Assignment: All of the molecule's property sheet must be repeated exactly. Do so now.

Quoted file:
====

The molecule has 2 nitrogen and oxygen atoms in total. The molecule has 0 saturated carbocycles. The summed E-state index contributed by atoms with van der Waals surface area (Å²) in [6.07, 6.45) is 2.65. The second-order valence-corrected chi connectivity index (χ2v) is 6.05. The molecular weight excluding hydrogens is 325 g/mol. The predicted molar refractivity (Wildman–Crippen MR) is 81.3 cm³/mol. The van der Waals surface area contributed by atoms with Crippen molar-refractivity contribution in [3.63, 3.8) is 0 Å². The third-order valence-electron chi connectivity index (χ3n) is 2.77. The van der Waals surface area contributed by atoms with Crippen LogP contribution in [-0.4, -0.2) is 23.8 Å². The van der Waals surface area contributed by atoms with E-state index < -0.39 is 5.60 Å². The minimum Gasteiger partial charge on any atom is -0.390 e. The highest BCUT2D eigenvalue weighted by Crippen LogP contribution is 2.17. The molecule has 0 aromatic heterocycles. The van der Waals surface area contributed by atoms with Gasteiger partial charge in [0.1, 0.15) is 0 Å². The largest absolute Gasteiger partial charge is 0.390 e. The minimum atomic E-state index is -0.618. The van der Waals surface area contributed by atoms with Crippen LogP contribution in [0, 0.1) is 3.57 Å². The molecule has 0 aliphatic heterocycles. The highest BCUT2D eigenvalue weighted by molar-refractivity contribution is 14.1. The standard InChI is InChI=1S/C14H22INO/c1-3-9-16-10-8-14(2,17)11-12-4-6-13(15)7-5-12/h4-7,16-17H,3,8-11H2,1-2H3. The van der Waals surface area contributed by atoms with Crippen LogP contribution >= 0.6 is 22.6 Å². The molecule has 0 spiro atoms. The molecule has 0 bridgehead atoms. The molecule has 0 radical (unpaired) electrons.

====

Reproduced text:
The molecule has 2 nitrogen and oxygen atoms in total. The molecule has 0 saturated carbocycles. The summed E-state index contributed by atoms with van der Waals surface area (Å²) in [6.07, 6.45) is 2.65. The second-order valence-corrected chi connectivity index (χ2v) is 6.05. The molecular weight excluding hydrogens is 325 g/mol. The predicted molar refractivity (Wildman–Crippen MR) is 81.3 cm³/mol. The van der Waals surface area contributed by atoms with Crippen molar-refractivity contribution in [3.63, 3.8) is 0 Å². The third-order valence-electron chi connectivity index (χ3n) is 2.77. The van der Waals surface area contributed by atoms with Crippen LogP contribution in [-0.4, -0.2) is 23.8 Å². The van der Waals surface area contributed by atoms with E-state index < -0.39 is 5.60 Å². The minimum Gasteiger partial charge on any atom is -0.390 e. The highest BCUT2D eigenvalue weighted by Crippen LogP contribution is 2.17. The molecule has 0 aromatic heterocycles. The van der Waals surface area contributed by atoms with Gasteiger partial charge in [0.1, 0.15) is 0 Å². The largest absolute Gasteiger partial charge is 0.390 e. The minimum atomic E-state index is -0.618. The van der Waals surface area contributed by atoms with Crippen LogP contribution in [0, 0.1) is 3.57 Å². The molecule has 0 aliphatic heterocycles. The highest BCUT2D eigenvalue weighted by molar-refractivity contribution is 14.1. The standard InChI is InChI=1S/C14H22INO/c1-3-9-16-10-8-14(2,17)11-12-4-6-13(15)7-5-12/h4-7,16-17H,3,8-11H2,1-2H3. The van der Waals surface area contributed by atoms with Crippen LogP contribution >= 0.6 is 22.6 Å². The molecule has 0 spiro atoms. The molecule has 0 bridgehead atoms. The molecule has 0 radical (unpaired) electrons.